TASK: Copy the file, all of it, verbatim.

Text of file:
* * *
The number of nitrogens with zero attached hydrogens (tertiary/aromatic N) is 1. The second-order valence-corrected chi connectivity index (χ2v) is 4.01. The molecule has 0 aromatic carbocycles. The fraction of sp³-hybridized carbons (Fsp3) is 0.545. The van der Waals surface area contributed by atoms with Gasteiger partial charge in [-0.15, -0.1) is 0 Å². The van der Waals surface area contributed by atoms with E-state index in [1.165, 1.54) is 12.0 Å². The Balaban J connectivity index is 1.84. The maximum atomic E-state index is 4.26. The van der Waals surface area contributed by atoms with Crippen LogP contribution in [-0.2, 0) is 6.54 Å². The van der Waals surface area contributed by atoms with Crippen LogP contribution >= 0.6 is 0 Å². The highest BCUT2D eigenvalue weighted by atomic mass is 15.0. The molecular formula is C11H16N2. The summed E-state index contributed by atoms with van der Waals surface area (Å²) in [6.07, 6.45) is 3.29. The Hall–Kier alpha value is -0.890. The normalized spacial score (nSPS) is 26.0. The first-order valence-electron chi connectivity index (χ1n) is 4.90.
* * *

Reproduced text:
The number of nitrogens with zero attached hydrogens (tertiary/aromatic N) is 1. The second-order valence-corrected chi connectivity index (χ2v) is 4.01. The molecule has 0 aromatic carbocycles. The fraction of sp³-hybridized carbons (Fsp3) is 0.545. The van der Waals surface area contributed by atoms with Gasteiger partial charge in [-0.15, -0.1) is 0 Å². The van der Waals surface area contributed by atoms with E-state index in [1.165, 1.54) is 12.0 Å². The Balaban J connectivity index is 1.84. The maximum atomic E-state index is 4.26. The van der Waals surface area contributed by atoms with Crippen LogP contribution in [-0.2, 0) is 6.54 Å². The van der Waals surface area contributed by atoms with Crippen LogP contribution >= 0.6 is 0 Å². The highest BCUT2D eigenvalue weighted by atomic mass is 15.0. The molecular formula is C11H16N2. The summed E-state index contributed by atoms with van der Waals surface area (Å²) in [6.07, 6.45) is 3.29. The Hall–Kier alpha value is -0.890. The normalized spacial score (nSPS) is 26.0. The first-order valence-electron chi connectivity index (χ1n) is 4.90.